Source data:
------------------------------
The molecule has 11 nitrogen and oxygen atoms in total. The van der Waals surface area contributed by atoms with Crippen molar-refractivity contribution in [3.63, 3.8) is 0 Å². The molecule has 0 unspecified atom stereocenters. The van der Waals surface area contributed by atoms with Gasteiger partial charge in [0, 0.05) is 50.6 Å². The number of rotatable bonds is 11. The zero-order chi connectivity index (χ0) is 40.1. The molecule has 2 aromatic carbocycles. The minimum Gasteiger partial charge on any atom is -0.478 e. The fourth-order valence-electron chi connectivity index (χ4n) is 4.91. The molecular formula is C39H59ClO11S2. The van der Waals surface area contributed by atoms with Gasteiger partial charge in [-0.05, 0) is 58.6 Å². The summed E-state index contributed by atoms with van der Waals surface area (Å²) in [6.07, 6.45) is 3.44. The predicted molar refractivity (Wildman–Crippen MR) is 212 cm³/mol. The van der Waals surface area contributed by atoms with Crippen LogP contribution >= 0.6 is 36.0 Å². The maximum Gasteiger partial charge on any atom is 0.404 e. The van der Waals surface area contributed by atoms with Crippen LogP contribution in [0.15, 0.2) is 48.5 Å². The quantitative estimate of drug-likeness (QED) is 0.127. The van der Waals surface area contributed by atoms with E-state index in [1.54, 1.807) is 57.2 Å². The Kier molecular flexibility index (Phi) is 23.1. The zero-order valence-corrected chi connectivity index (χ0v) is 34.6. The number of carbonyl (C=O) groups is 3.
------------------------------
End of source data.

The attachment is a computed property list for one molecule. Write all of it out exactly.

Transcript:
The molecule has 11 nitrogen and oxygen atoms in total. The van der Waals surface area contributed by atoms with Crippen molar-refractivity contribution in [3.63, 3.8) is 0 Å². The molecule has 0 unspecified atom stereocenters. The van der Waals surface area contributed by atoms with Gasteiger partial charge in [0, 0.05) is 50.6 Å². The number of rotatable bonds is 11. The zero-order chi connectivity index (χ0) is 40.1. The molecule has 2 aromatic carbocycles. The minimum Gasteiger partial charge on any atom is -0.478 e. The fourth-order valence-electron chi connectivity index (χ4n) is 4.91. The molecular formula is C39H59ClO11S2. The van der Waals surface area contributed by atoms with Gasteiger partial charge in [-0.05, 0) is 58.6 Å². The summed E-state index contributed by atoms with van der Waals surface area (Å²) in [6.07, 6.45) is 3.44. The predicted molar refractivity (Wildman–Crippen MR) is 212 cm³/mol. The van der Waals surface area contributed by atoms with Crippen LogP contribution >= 0.6 is 36.0 Å². The maximum Gasteiger partial charge on any atom is 0.404 e. The van der Waals surface area contributed by atoms with Crippen LogP contribution in [0.15, 0.2) is 48.5 Å². The quantitative estimate of drug-likeness (QED) is 0.127. The van der Waals surface area contributed by atoms with E-state index in [1.54, 1.807) is 57.2 Å². The Kier molecular flexibility index (Phi) is 23.1. The zero-order valence-corrected chi connectivity index (χ0v) is 34.6. The number of carbonyl (C=O) groups is 3.